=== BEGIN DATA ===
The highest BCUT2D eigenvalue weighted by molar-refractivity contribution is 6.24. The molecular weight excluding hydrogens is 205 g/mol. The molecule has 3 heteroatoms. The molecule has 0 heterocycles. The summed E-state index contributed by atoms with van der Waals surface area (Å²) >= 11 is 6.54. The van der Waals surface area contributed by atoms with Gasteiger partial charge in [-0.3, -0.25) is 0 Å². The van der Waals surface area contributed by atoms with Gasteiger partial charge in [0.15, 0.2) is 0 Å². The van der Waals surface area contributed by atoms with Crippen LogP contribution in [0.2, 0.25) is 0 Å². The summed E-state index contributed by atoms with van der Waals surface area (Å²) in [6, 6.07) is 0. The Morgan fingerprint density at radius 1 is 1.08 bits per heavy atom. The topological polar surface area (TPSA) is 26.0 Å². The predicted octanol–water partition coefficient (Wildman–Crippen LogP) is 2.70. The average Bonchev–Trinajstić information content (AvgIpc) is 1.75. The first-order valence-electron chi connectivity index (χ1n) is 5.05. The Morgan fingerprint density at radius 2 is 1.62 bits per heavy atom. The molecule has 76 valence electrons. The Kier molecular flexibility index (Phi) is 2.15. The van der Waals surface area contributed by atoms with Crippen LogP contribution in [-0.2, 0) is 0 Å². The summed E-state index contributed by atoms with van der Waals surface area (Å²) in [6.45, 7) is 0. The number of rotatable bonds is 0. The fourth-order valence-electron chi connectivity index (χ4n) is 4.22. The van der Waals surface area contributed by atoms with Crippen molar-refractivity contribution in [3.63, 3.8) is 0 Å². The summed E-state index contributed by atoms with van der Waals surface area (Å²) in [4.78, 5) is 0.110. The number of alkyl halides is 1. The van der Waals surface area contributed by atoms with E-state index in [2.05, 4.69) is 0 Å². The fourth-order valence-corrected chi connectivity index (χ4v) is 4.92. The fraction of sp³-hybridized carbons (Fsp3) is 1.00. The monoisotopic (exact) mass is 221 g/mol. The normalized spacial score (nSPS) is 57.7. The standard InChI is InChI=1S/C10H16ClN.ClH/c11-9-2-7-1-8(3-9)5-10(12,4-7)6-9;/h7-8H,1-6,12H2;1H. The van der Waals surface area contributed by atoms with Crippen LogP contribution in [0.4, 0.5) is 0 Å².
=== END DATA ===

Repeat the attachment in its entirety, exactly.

The highest BCUT2D eigenvalue weighted by molar-refractivity contribution is 6.24. The molecular weight excluding hydrogens is 205 g/mol. The molecule has 3 heteroatoms. The molecule has 0 heterocycles. The summed E-state index contributed by atoms with van der Waals surface area (Å²) >= 11 is 6.54. The van der Waals surface area contributed by atoms with Gasteiger partial charge in [-0.3, -0.25) is 0 Å². The van der Waals surface area contributed by atoms with Gasteiger partial charge in [0.15, 0.2) is 0 Å². The van der Waals surface area contributed by atoms with Crippen LogP contribution in [0.2, 0.25) is 0 Å². The summed E-state index contributed by atoms with van der Waals surface area (Å²) in [6, 6.07) is 0. The Morgan fingerprint density at radius 1 is 1.08 bits per heavy atom. The topological polar surface area (TPSA) is 26.0 Å². The predicted octanol–water partition coefficient (Wildman–Crippen LogP) is 2.70. The average Bonchev–Trinajstić information content (AvgIpc) is 1.75. The first-order valence-electron chi connectivity index (χ1n) is 5.05. The Morgan fingerprint density at radius 2 is 1.62 bits per heavy atom. The molecule has 76 valence electrons. The Kier molecular flexibility index (Phi) is 2.15. The van der Waals surface area contributed by atoms with Crippen LogP contribution in [-0.2, 0) is 0 Å². The summed E-state index contributed by atoms with van der Waals surface area (Å²) in [6.45, 7) is 0. The number of rotatable bonds is 0. The fourth-order valence-electron chi connectivity index (χ4n) is 4.22. The van der Waals surface area contributed by atoms with Crippen molar-refractivity contribution in [3.63, 3.8) is 0 Å². The summed E-state index contributed by atoms with van der Waals surface area (Å²) in [4.78, 5) is 0.110. The number of alkyl halides is 1. The van der Waals surface area contributed by atoms with E-state index in [2.05, 4.69) is 0 Å². The fourth-order valence-corrected chi connectivity index (χ4v) is 4.92. The fraction of sp³-hybridized carbons (Fsp3) is 1.00. The monoisotopic (exact) mass is 221 g/mol. The normalized spacial score (nSPS) is 57.7. The standard InChI is InChI=1S/C10H16ClN.ClH/c11-9-2-7-1-8(3-9)5-10(12,4-7)6-9;/h7-8H,1-6,12H2;1H. The van der Waals surface area contributed by atoms with Crippen LogP contribution in [0.4, 0.5) is 0 Å².